Digital Top Stories

Microsoft to unveil latest attempt at music service today

By | Published on Monday 15 October 2012


Microsoft will today unveil its all new music service, the IT giant’s latest effort to get a slice of the digital content market. And, as previously reported, the new platform will sit under the Xbox brand, rather than the Zune label, used by the company for its music ventures since 2006.

The big innovation for Microsoft with Xbox Music is that it will include a streaming service operating pretty much on the Spotify model, with an ad-funded freemium option, as well as a ten dollars a month ad-free subscription package that will also work with Xbox consoles and Windows smartphones.

The streaming service will be added to the download store previously operated by Microsoft under the Zune banner, though with a scan-and-match digital locker function included too, so that users of the Xbox streaming service will also be able to access any tracks in their MP3 collections not in the Microsoft songs catalogue via devices connected to the Xbox network.

This is Microsoft’s third big attempt at digital music. It originally offered downloads via its MSN platform, using the firm’s proprietary WMA file format complete with its PlaysForSure digital rights management technology, which was also used by most of the other early legit download stores. But, of course, WMA files didn’t work on the market-leader iPod, which could only play the DRMed AAC files provided by iTunes, or the MP3s offered by some independent download stores, but mainly, at that time, unlicensed file-sharing networks.

As MP3 (or AAC in the case of iTunes) became the default file-format for the emerging digital music market, Microsoft rebooted its efforts with the launch of Zune, a move into hardware as well as software, and a totally new content platform (so much so Zune players didn’t support DRMed music previously bought via MSN).

Despite some positive reviews for both the Zune hardware and accompanying Marketplace, neither really took off, even after the major labels finally dropped their demand for DRM, allowing Microsoft to sell all its music in the consumer-friendly MP3 format. Apple continued to dominate, while Amazon emerged as the second player in downloads, and new competition from YouTube and the streaming audio services pushed Microsoft further down the list of music providers, even in the US where Zune was most prominently marketed (the Zune devices were never sold beyond North America).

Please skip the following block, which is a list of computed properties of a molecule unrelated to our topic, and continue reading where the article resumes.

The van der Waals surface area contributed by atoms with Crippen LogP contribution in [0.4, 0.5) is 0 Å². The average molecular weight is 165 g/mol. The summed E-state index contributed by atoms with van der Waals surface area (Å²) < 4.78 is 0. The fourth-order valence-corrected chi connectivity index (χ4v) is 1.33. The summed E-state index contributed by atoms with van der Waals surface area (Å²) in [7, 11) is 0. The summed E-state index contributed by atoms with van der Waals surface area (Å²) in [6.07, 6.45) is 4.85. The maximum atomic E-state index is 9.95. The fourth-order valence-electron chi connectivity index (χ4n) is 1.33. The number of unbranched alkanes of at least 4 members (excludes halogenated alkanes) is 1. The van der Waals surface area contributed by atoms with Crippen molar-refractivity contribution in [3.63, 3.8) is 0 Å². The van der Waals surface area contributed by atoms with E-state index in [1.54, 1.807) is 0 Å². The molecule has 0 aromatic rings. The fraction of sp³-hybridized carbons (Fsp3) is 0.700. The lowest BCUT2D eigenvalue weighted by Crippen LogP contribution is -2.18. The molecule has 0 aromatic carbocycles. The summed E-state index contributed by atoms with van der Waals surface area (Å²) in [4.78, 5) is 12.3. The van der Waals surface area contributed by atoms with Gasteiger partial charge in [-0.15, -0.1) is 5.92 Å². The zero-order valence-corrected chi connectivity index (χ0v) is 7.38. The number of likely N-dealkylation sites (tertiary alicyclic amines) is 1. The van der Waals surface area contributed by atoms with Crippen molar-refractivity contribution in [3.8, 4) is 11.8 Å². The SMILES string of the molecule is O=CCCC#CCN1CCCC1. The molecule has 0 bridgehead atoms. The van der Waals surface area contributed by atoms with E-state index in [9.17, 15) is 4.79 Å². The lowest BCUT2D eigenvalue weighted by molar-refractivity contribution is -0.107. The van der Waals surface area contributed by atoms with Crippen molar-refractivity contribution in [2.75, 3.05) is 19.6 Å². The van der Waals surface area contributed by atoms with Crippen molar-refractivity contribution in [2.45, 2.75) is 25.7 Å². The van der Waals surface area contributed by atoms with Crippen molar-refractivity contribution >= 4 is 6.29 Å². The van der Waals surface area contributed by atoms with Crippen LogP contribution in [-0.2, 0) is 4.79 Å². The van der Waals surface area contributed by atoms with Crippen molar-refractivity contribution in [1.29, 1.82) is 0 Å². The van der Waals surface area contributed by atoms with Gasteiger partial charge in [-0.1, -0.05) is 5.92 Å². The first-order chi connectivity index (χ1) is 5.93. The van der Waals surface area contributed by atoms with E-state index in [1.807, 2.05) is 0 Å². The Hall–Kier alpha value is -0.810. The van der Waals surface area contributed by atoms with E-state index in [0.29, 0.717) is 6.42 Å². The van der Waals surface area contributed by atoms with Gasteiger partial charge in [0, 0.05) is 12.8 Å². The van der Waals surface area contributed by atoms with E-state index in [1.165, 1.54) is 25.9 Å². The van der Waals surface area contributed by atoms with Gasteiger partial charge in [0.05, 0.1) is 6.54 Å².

Xbox Music is another total relaunch, a year in the making, and benefiting from having former Universal Music exec Christina Calio leading on label relations. The big innovation, of course, is the addition of streaming, though Microsoft is likely to push the fact that its new music platform is the first from a major player to combine all the elements of digital music – downloads, digital locker, streaming and curated content.

Though another possibly more important change is that while Zune always seemed like a side project for Microsoft, Xbox Music will be a core service, its launch being carefully timed with the big marketing push around the new Windows operating system. And while Zune’s global expansion was slow, and only ever reached eight territories, Xbox Music will be available in 22 markets from launch.

That Xbox Music is so tightly linked to Windows-powered devices is, of course, a major weakness, though versions compatible with both Apple’s iOS and Google’s Android operating system are planned for 2013, and that is when the true potential of Microsoft’s third music service will really be tested.

According to Billboard, the new platform will launch on Xbox consoles tomorrow, Windows-powered PCs and tablets on 26 Oct, and on Windows smart phones shortly after that.